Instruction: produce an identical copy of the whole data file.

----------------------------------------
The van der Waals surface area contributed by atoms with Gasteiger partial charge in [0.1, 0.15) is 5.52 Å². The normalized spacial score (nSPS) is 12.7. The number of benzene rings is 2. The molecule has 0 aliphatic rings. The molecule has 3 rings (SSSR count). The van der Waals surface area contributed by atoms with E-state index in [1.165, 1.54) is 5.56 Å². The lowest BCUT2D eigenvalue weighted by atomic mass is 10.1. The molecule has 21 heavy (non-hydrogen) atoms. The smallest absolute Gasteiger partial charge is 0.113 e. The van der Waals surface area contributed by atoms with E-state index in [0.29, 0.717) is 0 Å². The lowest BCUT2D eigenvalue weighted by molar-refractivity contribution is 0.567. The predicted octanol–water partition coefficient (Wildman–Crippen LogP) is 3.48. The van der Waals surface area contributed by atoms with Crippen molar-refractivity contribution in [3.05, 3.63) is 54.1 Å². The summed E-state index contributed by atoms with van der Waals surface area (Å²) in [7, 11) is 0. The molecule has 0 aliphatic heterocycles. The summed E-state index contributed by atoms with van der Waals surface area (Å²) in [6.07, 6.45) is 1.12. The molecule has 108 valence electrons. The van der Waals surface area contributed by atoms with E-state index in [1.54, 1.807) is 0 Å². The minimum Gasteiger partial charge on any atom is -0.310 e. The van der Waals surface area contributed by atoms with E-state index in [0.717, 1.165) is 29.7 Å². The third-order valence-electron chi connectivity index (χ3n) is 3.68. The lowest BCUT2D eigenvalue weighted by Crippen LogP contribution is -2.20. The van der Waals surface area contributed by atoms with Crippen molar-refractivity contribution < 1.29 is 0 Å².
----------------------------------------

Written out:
The van der Waals surface area contributed by atoms with Gasteiger partial charge in [0.1, 0.15) is 5.52 Å². The normalized spacial score (nSPS) is 12.7. The number of benzene rings is 2. The molecule has 0 aliphatic rings. The molecule has 3 rings (SSSR count). The van der Waals surface area contributed by atoms with E-state index in [1.165, 1.54) is 5.56 Å². The lowest BCUT2D eigenvalue weighted by atomic mass is 10.1. The molecule has 21 heavy (non-hydrogen) atoms. The smallest absolute Gasteiger partial charge is 0.113 e. The van der Waals surface area contributed by atoms with E-state index in [0.29, 0.717) is 0 Å². The lowest BCUT2D eigenvalue weighted by molar-refractivity contribution is 0.567. The predicted octanol–water partition coefficient (Wildman–Crippen LogP) is 3.48. The van der Waals surface area contributed by atoms with Crippen molar-refractivity contribution in [3.05, 3.63) is 54.1 Å². The summed E-state index contributed by atoms with van der Waals surface area (Å²) in [7, 11) is 0. The molecule has 0 aliphatic heterocycles. The summed E-state index contributed by atoms with van der Waals surface area (Å²) in [6.07, 6.45) is 1.12. The molecule has 108 valence electrons. The van der Waals surface area contributed by atoms with E-state index in [1.54, 1.807) is 0 Å². The minimum Gasteiger partial charge on any atom is -0.310 e. The van der Waals surface area contributed by atoms with E-state index in [0.717, 1.165) is 29.7 Å². The third-order valence-electron chi connectivity index (χ3n) is 3.68. The lowest BCUT2D eigenvalue weighted by Crippen LogP contribution is -2.20. The van der Waals surface area contributed by atoms with Crippen molar-refractivity contribution < 1.29 is 0 Å².